Burial Quotes (displaying: 1 - 30 of 40 quotes )
Between birth and burial, we find ourselves in a comedy of mysteries. If you don't think life is mysterious, if you believe you have it all mapped out, you aren't paying attention or you've anesthetized yourself with booze or drugs, or with a comforting ideology. And if you don't think life's a comedy - well, friend, you might as well hurry along to that burial. The rest of us need people with whom we can laugh. -Odd Thomas -Odd Apocalypse by Dean Koontz pg 30 chapter 4
There was a place in the Hills, on the first ridge in the Game Reserve, that I myself at the time when I thought that I was to live and die in Africa, had pointed out to Denys as my future burial-place. In the evening, while we sat and looked at the hills from my house, he remarked that then he would like to be buried there himself as well. Since then, sometimes when we drove out in the hills, Denys had said: "Let us drive as far as our graves.
On a day of burial there is no perspective--for space itself is annihilated. Your dead friend is still a fragmentary being. The day you bury him is a day of chores and crowds, of hands false or true to be shaken, of the immediate cares of mourning. The dead friend will not really die until tomorrow, when silence is round you again. Then he will show himself complete, as he was--to tear himself away, as he was, from the substantial you. Only then will you cry out because of him who is leaving and whom you cannot detain.
the sense of a small courageous community barely existing above the desert of trees, hemmed in by a sun too fierce to work under and a darkness filled with evil spirits - love was an arm round the neck, a cramped embrace in the smoke, wealth a little pile of palm-nuts, old age sores and leprosy, religion a few stones in the centre of the village where the dead chiefs lay, a grove of trees where the rice birds, like yellow and green canaries, built their nests, a man in a mask with raffia skirts dancing at burials. This never varied, only their kindness to strangers, the extent of their poverty and the immediacy of their terrors. Their laughter and their happiness seemed the most courageous things in nature
At times poetry is the vertigo of bodies and the vertigo of speech and the vertigo of death; the walk with eyes closed along the edge of the cliff, and the verbena in submarine gardens; the laughter that sets on fire the rules and the holy commandments; the descent of parachuting words onto the sands of the page; the despair that boards a paper boat and crosses, for forty nights and forty days, the night-sorrow sea and the day-sorrow desert; the idolatry of the self and the desecration of the self and the dissipation of the self; the beheading of epithets, the burial of mirrors; the recollection of pronouns freshly cut in thegarden of Epicurus, and the garden of Netzahualcoyotl; the flute solo on the terrace of memory and the dance of flames in the cave of thought; the migrations of millions of verbs, wings and claws, seeds and hands; the nouns, bony and full of roots, planted on the waves of language; the love unseen and the love unheard and the love unsaid: the love in love.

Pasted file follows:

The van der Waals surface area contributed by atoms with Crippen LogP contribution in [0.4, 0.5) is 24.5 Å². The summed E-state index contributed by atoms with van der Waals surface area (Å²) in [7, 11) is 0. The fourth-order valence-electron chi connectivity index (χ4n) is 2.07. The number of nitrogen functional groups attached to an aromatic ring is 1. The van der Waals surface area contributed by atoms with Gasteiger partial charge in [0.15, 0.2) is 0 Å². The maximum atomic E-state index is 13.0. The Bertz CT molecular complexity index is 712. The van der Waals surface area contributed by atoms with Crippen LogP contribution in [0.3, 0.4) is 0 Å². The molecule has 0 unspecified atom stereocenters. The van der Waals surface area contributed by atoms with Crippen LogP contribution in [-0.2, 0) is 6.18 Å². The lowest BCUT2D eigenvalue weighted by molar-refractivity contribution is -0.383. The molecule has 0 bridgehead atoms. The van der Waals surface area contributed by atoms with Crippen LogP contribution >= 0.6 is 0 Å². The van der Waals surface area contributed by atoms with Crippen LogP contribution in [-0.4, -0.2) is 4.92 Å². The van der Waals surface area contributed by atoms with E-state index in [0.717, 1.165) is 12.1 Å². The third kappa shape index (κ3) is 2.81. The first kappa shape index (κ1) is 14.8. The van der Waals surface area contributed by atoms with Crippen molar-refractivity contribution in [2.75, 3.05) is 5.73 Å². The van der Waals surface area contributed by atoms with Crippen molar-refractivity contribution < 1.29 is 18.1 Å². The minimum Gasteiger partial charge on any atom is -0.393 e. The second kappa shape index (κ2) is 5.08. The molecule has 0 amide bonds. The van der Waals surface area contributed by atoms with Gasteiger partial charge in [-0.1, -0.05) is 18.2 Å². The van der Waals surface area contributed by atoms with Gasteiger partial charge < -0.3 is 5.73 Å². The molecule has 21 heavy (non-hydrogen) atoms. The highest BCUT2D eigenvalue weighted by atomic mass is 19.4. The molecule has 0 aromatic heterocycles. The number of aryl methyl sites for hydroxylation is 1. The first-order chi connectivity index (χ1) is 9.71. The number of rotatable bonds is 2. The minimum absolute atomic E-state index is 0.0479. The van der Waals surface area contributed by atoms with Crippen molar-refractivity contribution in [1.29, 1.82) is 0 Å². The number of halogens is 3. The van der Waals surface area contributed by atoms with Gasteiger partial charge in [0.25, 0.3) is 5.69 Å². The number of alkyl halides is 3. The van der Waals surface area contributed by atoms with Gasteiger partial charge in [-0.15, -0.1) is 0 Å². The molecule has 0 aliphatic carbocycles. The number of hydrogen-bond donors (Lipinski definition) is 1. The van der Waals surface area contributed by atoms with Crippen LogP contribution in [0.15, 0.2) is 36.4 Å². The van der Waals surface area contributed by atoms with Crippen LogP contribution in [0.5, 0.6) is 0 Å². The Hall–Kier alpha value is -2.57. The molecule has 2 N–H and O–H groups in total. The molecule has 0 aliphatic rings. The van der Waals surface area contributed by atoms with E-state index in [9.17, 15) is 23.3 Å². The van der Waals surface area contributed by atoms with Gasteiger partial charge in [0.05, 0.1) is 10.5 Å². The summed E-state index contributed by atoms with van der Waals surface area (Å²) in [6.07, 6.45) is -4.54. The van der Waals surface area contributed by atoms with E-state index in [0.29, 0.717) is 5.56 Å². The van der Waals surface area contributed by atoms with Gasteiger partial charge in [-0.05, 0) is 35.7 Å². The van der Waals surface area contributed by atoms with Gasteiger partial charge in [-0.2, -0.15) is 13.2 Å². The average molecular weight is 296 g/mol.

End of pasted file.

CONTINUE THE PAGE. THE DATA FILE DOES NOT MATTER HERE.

Someday,” I told Jan, “when they demonstrate that the world has four dimensions instead of just three, a man will be able to go for a walk and just disappear. No burial, no tears, no illusions, no heaven or hell. People will be sitting around and they’ll say, ‘What happened to George?’ And somebody will say, ‘Well, I don’t know. He said he was going out for a pack of cigarettes.
Everyone will have gone then except us, because we're tied to this soil by a roomful of trunks where the household goods and clothing of grandparents are kept, and the canopies that my parenrs' horses used when they came to Macondo, fleeing from the war. We've been sown into this soil by the memory of the remote dead whose bones can no longer be found twenty fathoms under the earth. The trunks have been in the room ever since the last days of the war; and they'll be there this afternoon when we come back from the burial, if that final wind hasn't passed, the one that will sweep away Macondo, its bedrooms full of lizards and its silent people devastated by memories.
To plot is to live. […] We start out lives in chaos, in babble. As we surge up into the world, we try to devise a shape, a plan. There is dignity in this. Your whole life is a plot, a scheme, a diagram. It is a failed scheme but that's not the point. To plot is to affirm life, to seek shape and control. Even after death, most particularly after death, the search continues. Burial rites are an attempt to complete the scheme, in ritual. Picture a state funeral, Jack. It is all precision, detail, order, design. The nation holds its breath. - (WN 292)
Marley was dead, to begin with. There is no doubt whatever about that. The register of his burial was signed by the clergyman, the clerk, the undertaker, and the chief mourner. Scrooge signed it. And Scrooge's name was good upon 'Change for anything he chose to put his hand to. Old Marley was as dead as a door-nail.